- The Washington Times - Tuesday, June 1, 2004

Poor albacore (white) tuna. This tasty, healthy food has gotten caught in the nets of environmental protectors who say methyl mercury contamination makes the fish unfit for childbearing women, nursing mothers and small children to eat.

The mercury is said to get into oceans, lakes and rivers — and then into seafood — as a result of emissions from coal-burning power plants.

No one disputes that mercury can be found in almost all seafood, nor that mercury levels in seafood pose no risks to boys and men, babies older than 2 years and postmenopausal women. In certain amounts, though, the heavy metal could interfere with development of the brain and nervous system in the fetus and infants. How much is dangerous? This is a critical question at the core of heated controversy.

Let’s look at some numbers. According to a yardstick developed by the Environmental Protection Agency and endorsed by the Food and Drug Administration and National Academy of Sciences, women and babies can safely eat 0.1 micrograms of mercury per kilogram of body weight each day.

In turn, the blood level of mercury would hover around 5.8 parts per billion, which is called a reference dose and is the lowest point in a 10-fold safety range. Therefore, as much as 58 ppb could be harmless, though federal officials say they prefer no one gets that high.

EPA and FDA arrived at their numbers based on studies of native populations that eat a lot of fish and show no ill effects on adults or offspring.

Given that some risk does exist, FDA and EPA have issued the following advice to the public: Women planning to become pregnant, pregnant women, nursing mothers and children younger than 2 should avoid four fish species that may have high levels of mercury: shark, swordfish, tilefish and king mackerel. The sensitive groups of women and infants should eat up to 12 ounces a week of a variety of fish and shellfish lower in mercury — for example, shrimp, canned light tuna, salmon, pollock and catfish. The 12 ounces could contain up to 6 ounces of canned albacore (white) tuna, which has more mercury than canned light tuna.

The government advisory caused an uproar by environmental groups. The Environmental Working Group, one of the most vocal of the groups, charged, “If women follow the FDA’s advice and eat one can of albacore tuna a week, hundreds of thousands more babies will be exposed to hazardous levels of mercury.” EWG also predicted: “By eating 6 ounces of canned albacore tuna each week, a woman of average size (140 pounds) would exceed a safe dose of mercury by 30 percent,” because her blood level would reach 8.6 ppb.

That 8.6 ppb is no cause for alarm, assures FDA. Some groups, said an agency spokesperson, see the RfD of 5.8 “as a bright red line with no buffer either way. But there is no evidence to back that up.”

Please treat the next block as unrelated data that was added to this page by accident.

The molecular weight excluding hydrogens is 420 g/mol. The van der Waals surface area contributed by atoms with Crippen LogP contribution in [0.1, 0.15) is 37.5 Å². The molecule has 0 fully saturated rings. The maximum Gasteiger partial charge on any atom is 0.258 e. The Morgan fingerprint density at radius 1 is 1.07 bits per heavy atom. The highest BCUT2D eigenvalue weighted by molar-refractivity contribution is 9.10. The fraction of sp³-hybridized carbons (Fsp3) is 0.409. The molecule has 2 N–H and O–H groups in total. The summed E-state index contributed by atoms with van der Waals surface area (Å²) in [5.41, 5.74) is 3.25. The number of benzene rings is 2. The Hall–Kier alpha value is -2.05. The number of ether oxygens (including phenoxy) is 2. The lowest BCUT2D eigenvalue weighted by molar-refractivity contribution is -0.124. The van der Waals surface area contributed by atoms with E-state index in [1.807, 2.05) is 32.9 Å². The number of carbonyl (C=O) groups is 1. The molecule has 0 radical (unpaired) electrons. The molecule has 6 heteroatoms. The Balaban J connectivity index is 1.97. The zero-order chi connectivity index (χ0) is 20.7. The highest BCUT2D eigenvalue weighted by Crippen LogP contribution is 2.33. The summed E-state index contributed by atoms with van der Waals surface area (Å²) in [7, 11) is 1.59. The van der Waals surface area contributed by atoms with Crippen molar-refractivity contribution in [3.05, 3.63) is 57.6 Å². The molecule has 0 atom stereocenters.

“We know there will be people above the reference dose, above the tenfold safety factor. But not far above it. They will be in the zone of safety,” said David Acheson, M.D., FDA chief medical officer. What’s more, the government wants people not to be afraid to eat fish, especially since most Americans do not eat enough of it.

Dr. Acheson emphasized: “We believe two servings a week, or 12 ounces a week, will offer benefits. Most people do not eat two servings of fish a week. If we can get people to eat two servings a week, that would be great. … We are trying … to emphasize the positive message. It is important for people to understand fish is good for you.”

That brings us to a major point on which all sides agree: Expectant and nursing mothers need to eat seafood fish because it contains rich stores of omega three fatty acids, nutrients essential to the brain and nervous system.

Average fish and seafood consumption in the U.S. is 19 pounds a year, compared to approximately 70 pounds each of poultry and meat. Among the seafood varieties Americans consume, tuna is relatively popular, accounting for almost 20 percent. Sadly, however, the environmentalists’ attack on the government’s seafood advisory seems to frighten consumers away from all tuna, indeed all fish, and the consequences could be more worrisome than the mercury pollution.

Too little seafood in the diets of pregnant and nursing mothers deprive the unborn and the infant of the omega three fatty acids which they require.

If pregnant and nursing women are not eating fish, the infant will pull omega three fatty acids from the mother’s tissues and membranes, explained Joyce Nettelson, a nutrition scientist and independent consultant in Denver. Then, in subsequent pregnancies, the women have less available for additional children.

Environmentalists focus on tuna as a way to forward their crusade for tighter regulation of coal-burning power plants. Mike Casey, EWG’s public affairs vice president, accuses FDA of “soft pedaling health information to women because mercury contamination of tuna is how coal-burning plants end up on your fork. It is a powerful industry.”

Miss Nettelson among others would like the issues separated. “I would be happy to put scrubbers on coal-burning plants, but that’s not going to happen in this administration” she said. “Please do not take one of the healthy foods out of the food supply.”

Goody L. Solomon is executive editor of Food Nutrition Health News Service in D.C.

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